I remember years ago open access was thought to be less rigorous, but I don’t believe this is the case now. They often go through the same peer review process as non- open access journal. The difference is the cost is placed on the author, not the reader. This creates access to those who are not part of a large university, hospital system, or organization with subscriptions.

I was recently at a conference and approached about a new journal called the Translational Journal of the American College of Sports Medicine. The journal has the option for open access, but it does not seem to be required. I like that authors can decide how their work is disseminated. If open access is a priority, then they pay the fee and the article becomes available to anyone. The potential to publish to a wider audience is appealing, as long as the rigor remains. It will be interesting to see if open access becomes the norm in the future.

Ethical Dilemmas in Clinical Research

Before coming to graduate school, I worked as a clinical research coordinator with a large hospital system in Greenville, SC. Ethical research was central to my job. I submitted and oversaw intuitional review board (IRB) applications, patient enrollment, data collection, and adverse events related to the study. So naturally, I picked a case study that related back to the work I did in clinical research. The case study, Taking Advantage of Patient Trust, presented interesting details and a conversation I witnessed many times in my previous job.

Earning a patient’s trust is pivotal to the doctor patient relationship. Patients want to trust their doctor and the recommendations they provide. They see them as the expert. Patients I worked with would ask their doctor whether they should be in the study. Their opinion mattered most. The case of Dr. Joanna and Duncan is a similar situation. Duncan trusts that Joanna will put his medical interest ahead of her research interest, which there in lies the ethical dilemma. Doctors want to discover new treatments and push medicine forward, however it can’t be done at the sacrifice of current patient needs.

What I find interesting about the case study is the placebo is less than the standard of care. I am curious how this study even got approved by the IRB. When I worked in orthopaedics, the placebo had to be the standard of care or something equivalent. The study could not put patients at risk of receiving less than the standard. This protected patients and helped minimize risk. If I were Dr. Joanna, the study would only be an option if all standard treatments had failed and the patient could safety be off of medicine if in the placebo group.

While I am not pursuing a research career in medicine, this case study represents ethical challenges with human subjects research. My future research involves minimal risk to human participants, however this does not negate the importance of proper consenting and considerations for their health and wellbeing. I think we as researchers need to be open about ethical issues and discuss remedies that balance participant and researcher interests.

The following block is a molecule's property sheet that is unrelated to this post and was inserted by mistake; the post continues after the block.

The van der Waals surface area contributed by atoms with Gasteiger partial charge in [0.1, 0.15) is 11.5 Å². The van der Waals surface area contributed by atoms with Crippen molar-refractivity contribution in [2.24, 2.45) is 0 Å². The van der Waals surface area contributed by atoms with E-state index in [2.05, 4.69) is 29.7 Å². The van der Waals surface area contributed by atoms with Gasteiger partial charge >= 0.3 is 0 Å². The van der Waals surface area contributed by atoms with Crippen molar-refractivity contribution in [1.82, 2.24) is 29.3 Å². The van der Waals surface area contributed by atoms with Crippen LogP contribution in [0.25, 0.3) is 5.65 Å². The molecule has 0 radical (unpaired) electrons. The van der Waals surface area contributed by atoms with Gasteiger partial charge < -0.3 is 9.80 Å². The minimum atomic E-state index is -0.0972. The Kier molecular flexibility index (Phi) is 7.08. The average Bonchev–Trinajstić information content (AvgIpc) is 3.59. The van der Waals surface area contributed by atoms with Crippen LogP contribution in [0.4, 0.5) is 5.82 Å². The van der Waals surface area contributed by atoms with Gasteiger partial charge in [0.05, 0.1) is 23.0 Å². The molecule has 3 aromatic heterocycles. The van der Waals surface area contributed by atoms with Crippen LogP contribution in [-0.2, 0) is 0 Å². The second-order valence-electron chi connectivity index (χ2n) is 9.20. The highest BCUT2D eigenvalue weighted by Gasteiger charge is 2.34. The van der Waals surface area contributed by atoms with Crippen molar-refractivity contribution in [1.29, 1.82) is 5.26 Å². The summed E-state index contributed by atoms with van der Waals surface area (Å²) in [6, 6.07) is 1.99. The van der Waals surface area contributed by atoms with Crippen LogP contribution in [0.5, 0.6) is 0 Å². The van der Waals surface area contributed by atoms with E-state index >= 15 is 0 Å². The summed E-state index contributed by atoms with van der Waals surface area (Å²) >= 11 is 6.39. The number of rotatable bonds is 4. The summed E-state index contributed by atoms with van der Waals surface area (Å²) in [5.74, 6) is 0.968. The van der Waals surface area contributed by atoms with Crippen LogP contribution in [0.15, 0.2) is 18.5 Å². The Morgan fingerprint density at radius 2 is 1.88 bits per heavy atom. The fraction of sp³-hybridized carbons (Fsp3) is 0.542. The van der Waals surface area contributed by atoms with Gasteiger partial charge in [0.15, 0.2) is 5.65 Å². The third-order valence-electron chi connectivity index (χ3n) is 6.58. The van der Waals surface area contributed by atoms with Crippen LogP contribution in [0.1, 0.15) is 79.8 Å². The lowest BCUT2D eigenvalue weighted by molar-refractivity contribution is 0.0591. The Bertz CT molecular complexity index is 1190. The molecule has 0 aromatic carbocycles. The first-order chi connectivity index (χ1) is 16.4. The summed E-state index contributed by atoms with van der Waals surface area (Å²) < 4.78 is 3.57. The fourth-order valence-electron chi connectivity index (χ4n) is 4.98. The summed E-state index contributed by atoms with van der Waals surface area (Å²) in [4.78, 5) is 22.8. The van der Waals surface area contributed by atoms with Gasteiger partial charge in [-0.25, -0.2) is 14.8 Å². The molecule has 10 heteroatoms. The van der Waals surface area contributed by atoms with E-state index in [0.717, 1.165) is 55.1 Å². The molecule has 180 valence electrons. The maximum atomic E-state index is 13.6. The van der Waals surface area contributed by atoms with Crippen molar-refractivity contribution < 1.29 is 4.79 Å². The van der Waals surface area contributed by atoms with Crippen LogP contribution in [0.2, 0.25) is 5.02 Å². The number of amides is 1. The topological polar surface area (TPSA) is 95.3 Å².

Going Back to My Roots in South Carolina

Growing up in Charleston , SC, I took for granted the rich history of the city and all it has to offer. Amazing beaches, restaurants ,and a college in the middle of the city all make Charleston a pretty unique place. Even though my brother went to the College of Charleston, I knew I wanted a different experience. I chose Clemson University in upstate SC. The setting, size, sports focus, and curriculum were all quite different then the experience my brother had at College of Charleston. So I thought it would be neat to compare and contrast the mission of two universities from a state I called home for 25 years. Before I go into to detail about the mission statements, here is a brief run down of both schools.

Clemson University

  • Land grant state university
  • Focus on engineering and science
  • Around 20,000 undergraduate
  • Located in the small college town of Clemson, SC

College of Charleston

  • State college
  • Focus on liberal arts
  • Around 10,000 undergraduate
  • Located in downtown Charleston, SC

Clemson University prides itself on being a top 20 public university. Their mission traces back to its roots as a land grant university. Meaning the university was set up by the state and focuses teaching on agriculture, science, and engineering. Additionally, their mission is grounded in pursuing innovative research to solve global challenges.

This is in slight contrast to the mission of the College of Charleston. Their focus is on a liberal arts education. This includes an emphasis on intellectual creativity and curiosity within the arts. This is not to say that Clemson doesn’t foster an environment of creativity, it just that their emphasis is more STEM oriented. College of Charleston is also strongly tied to the history of Charleston, SC and being located in Lowcountry.

The missions do however share similarities, which I would expect given they are both state schools residing in South Carolina. Both clearly prioritize the educational needs of the area around them and the state. Students living in South Carolina are given priority with acceptance. Secondly, both schools place an emphasis on personal growth and the development of good citizens. A culture of respect, support, and responsibility are characteristics indicated by both missions.

While there may be difference is the type of education (science vs. liberal arts), size, and setting, there is a shared goal to provide students an intellectually challenging education, and graduate students that can serve their communities in meaningful ways.